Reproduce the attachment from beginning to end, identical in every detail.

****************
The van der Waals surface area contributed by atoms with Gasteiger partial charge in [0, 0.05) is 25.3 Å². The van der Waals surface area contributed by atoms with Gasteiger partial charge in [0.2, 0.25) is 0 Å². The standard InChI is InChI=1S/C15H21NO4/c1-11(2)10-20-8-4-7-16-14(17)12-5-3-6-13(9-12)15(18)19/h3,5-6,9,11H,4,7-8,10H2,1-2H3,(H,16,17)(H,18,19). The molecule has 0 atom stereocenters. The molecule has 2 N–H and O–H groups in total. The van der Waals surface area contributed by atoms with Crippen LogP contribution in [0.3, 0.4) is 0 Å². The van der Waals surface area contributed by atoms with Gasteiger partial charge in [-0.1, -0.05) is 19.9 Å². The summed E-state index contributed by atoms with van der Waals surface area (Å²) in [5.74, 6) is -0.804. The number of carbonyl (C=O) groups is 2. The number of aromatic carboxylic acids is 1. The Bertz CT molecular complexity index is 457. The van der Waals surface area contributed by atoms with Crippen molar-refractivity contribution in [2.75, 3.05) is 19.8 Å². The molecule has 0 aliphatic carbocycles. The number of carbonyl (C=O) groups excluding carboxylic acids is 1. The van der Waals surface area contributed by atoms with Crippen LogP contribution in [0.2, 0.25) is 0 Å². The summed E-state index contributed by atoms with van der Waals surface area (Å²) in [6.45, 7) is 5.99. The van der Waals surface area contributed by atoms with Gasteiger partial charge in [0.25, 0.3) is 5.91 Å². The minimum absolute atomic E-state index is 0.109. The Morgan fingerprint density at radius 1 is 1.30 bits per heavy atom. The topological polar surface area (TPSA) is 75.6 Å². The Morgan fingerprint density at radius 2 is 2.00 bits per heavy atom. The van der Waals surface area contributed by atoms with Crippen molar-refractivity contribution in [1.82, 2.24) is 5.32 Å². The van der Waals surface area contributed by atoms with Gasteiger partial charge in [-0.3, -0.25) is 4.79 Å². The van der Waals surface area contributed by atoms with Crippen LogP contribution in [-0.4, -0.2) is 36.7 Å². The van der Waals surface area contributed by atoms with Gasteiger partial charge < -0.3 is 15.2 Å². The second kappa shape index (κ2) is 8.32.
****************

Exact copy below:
The van der Waals surface area contributed by atoms with Gasteiger partial charge in [0, 0.05) is 25.3 Å². The van der Waals surface area contributed by atoms with Gasteiger partial charge in [0.2, 0.25) is 0 Å². The standard InChI is InChI=1S/C15H21NO4/c1-11(2)10-20-8-4-7-16-14(17)12-5-3-6-13(9-12)15(18)19/h3,5-6,9,11H,4,7-8,10H2,1-2H3,(H,16,17)(H,18,19). The molecule has 0 atom stereocenters. The molecule has 2 N–H and O–H groups in total. The van der Waals surface area contributed by atoms with Crippen LogP contribution in [0.3, 0.4) is 0 Å². The van der Waals surface area contributed by atoms with Gasteiger partial charge in [-0.1, -0.05) is 19.9 Å². The summed E-state index contributed by atoms with van der Waals surface area (Å²) in [5.74, 6) is -0.804. The number of carbonyl (C=O) groups is 2. The number of aromatic carboxylic acids is 1. The Bertz CT molecular complexity index is 457. The van der Waals surface area contributed by atoms with Crippen molar-refractivity contribution in [2.75, 3.05) is 19.8 Å². The molecule has 0 aliphatic carbocycles. The number of carbonyl (C=O) groups excluding carboxylic acids is 1. The van der Waals surface area contributed by atoms with Crippen LogP contribution in [0.2, 0.25) is 0 Å². The summed E-state index contributed by atoms with van der Waals surface area (Å²) in [6.45, 7) is 5.99. The van der Waals surface area contributed by atoms with Gasteiger partial charge in [0.25, 0.3) is 5.91 Å². The minimum absolute atomic E-state index is 0.109. The Morgan fingerprint density at radius 1 is 1.30 bits per heavy atom. The topological polar surface area (TPSA) is 75.6 Å². The Morgan fingerprint density at radius 2 is 2.00 bits per heavy atom. The van der Waals surface area contributed by atoms with Crippen molar-refractivity contribution in [1.82, 2.24) is 5.32 Å². The van der Waals surface area contributed by atoms with Gasteiger partial charge in [-0.3, -0.25) is 4.79 Å². The van der Waals surface area contributed by atoms with Crippen LogP contribution in [-0.4, -0.2) is 36.7 Å². The van der Waals surface area contributed by atoms with Gasteiger partial charge < -0.3 is 15.2 Å². The second kappa shape index (κ2) is 8.32.